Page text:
Review: Hawkeye #1 has a new (old) Hawkeye


  • Books
  • Tuesday, 20 Dec 2016

Kate Bishop takes her bow as the new lead in a Hawkeye title. Bow, geddit?

The old Hawkeye is dead. Long live the new Hawkeye.

Ok, fine, Clint Barton isn’t exactly dead, but he might as well be when it comes to the Avengers. After killing Bruce Banner in Civil War II, Clint is now persona non grata with Earth’s Mightiest Heroes, and has taken to wandering around America fighting for the little guy (in the new Occupy Avengers title).

So who’s the new Hawkeye? Well, she’s not exactly new per se – Kate Bishop has been around the Marvel Universe (mostly with the Young Avengers) for some time now, and in recent years, she’s been sharing the Hawkeye moniker with Clint, including on the recent critically acclaimed solo Hawkeye titles.

However, this new Hawkeye title, launched as part of the post-Civil War II Marvel NOW revamp (yes, they’re rebooting everything again), is all about Kate.

After events in Civil War II, Kate decides to strike out on her own and relocate to Los Angeles, where she sets up shop as a superhero/private investigator. The new life doesn’t start out too well for her though – she can’t get a PI license for one thing (calling herself “a freakin’ Avenger” on the application form probably didn’t help), and the first few people who come through the door either mistake her for an optometrist (her “logo” is a big eye, see) or are looking for the “real Hawkeye” so they can punch him in the face.

Just when she’s about to call it a day, a college student walks in with a case: someone is stalking her online, and she wants Kate to catch the guy. Shouldn’t be a problem for a former Avenger, right? Well, let’s just say that the case may not be as straightforward as Kate thinks...

You might want to work on your PI priorities there, Kate.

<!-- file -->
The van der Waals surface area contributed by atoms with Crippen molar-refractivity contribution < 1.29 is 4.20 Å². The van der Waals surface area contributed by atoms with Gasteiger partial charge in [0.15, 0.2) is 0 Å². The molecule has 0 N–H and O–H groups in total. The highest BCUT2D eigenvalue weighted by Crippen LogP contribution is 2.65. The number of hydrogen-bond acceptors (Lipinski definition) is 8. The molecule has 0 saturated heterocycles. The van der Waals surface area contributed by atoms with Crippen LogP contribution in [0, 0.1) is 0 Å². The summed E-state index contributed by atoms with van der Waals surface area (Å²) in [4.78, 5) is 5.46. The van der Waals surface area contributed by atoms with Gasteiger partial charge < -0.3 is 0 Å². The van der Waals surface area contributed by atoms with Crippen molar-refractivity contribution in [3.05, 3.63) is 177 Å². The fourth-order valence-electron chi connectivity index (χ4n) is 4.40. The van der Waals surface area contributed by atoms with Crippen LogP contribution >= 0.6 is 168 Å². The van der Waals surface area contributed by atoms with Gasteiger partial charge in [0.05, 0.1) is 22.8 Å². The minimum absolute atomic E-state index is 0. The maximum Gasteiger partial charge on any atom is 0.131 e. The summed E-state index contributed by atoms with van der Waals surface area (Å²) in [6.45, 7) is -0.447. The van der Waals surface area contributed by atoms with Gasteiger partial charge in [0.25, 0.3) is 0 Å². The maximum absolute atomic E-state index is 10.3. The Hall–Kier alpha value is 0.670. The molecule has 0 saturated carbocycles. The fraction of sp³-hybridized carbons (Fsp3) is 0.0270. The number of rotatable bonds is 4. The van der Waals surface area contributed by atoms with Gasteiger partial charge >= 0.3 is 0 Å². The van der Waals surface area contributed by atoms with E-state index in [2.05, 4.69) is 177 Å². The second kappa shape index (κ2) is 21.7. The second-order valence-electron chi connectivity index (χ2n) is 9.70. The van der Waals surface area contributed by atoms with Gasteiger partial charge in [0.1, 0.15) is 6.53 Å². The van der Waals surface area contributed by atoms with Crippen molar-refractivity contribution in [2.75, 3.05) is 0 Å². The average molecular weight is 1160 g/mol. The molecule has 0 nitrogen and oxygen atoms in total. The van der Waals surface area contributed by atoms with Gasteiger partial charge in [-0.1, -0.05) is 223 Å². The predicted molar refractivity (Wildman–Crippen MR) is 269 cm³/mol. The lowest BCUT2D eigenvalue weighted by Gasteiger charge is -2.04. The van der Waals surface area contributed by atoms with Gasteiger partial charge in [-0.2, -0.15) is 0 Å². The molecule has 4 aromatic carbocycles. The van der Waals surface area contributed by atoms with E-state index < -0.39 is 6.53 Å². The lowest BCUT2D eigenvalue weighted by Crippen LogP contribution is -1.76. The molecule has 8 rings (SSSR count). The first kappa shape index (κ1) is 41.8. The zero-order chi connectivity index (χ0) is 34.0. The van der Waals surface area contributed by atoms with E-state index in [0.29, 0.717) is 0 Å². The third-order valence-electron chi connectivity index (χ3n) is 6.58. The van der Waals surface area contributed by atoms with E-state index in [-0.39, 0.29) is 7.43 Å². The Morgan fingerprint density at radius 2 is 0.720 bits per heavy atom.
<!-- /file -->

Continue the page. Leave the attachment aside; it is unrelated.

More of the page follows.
You might want to work on your PI priorities there, Kate.

str2_wow2012hawkeye_cover_cnWhile Hawkeye used to be a bit of a joke character in the past (A guy with a bow and arrows fighting alongside thunder gods, super soldiers and gamma-powered monsters? Sure.), that changed with the critically acclaimed Hawkeye series by Matt Fraction and David Aja, which established Clint Barton and Kate Bishop as a pair of odd bow-fellows better suited to championing the rights of the common folk rather than fighting world-destroying supervillains.

Writer Kelly Thompson has big shoes to fill with this title, as she not only has to try to follow in Fraction’s footsteps, but also those of Jeff Lemire, who penned the recent All-New Hawkeye series.

Happily, Thompson manages to keep the light, humorous tone that was prevalent in Fraction’s run, while stamping her own mark on the character.

It helps that Fraction’s Hawkeye was more focused on Clint, with Kate as a supporting character, so Thompson has a bit more room to get creative.

Kate’s naïvety and her unbridled self-confidence make a pretty amusing contrast, and Thompson’s witty script is also complemented by Romero’s clean but detailed artwork. He handles the action pretty well, too – a major action sequence of Kate foiling a bank robbery is done masterfully, with Romero artfully wrapping up the entire fight within two entertaining and detailed pages.

Poor Kate has to put up with people looking for the Clint Barton Hawkeye instead of her.
Poor Kate has to put up with people looking for the Clint Barton Hawkeye instead of her.

I have to admit, I was a bit apprehensive about Kate being the lead in a Hawkeye comic rather than Clint. Even in Fraction and Lemire’s runs, the more level-headed Kate was more of a sidekick (don’t let her hear that word) to the bumbling Clint, and the few stories that focused on her always seemed a little less interesting than the ones with Clint in the picture.

However, Thompson puts enough of her own spin on Kate in Hawkeye #1 to make this a lot more interesting than I expected. The shadow of Clint Barton still hangs over the title, of course (he is the “real Hawkeye” after all), but there’s enough to love about Kate Bishop here that we don’t really miss “Hawkguy” that much after all.

Hawkeye #1

Writer: Kelly Thompson

Artists: Leonardo Romero, Jordie Bellaire (colours)

Publisher: Marvel Comics

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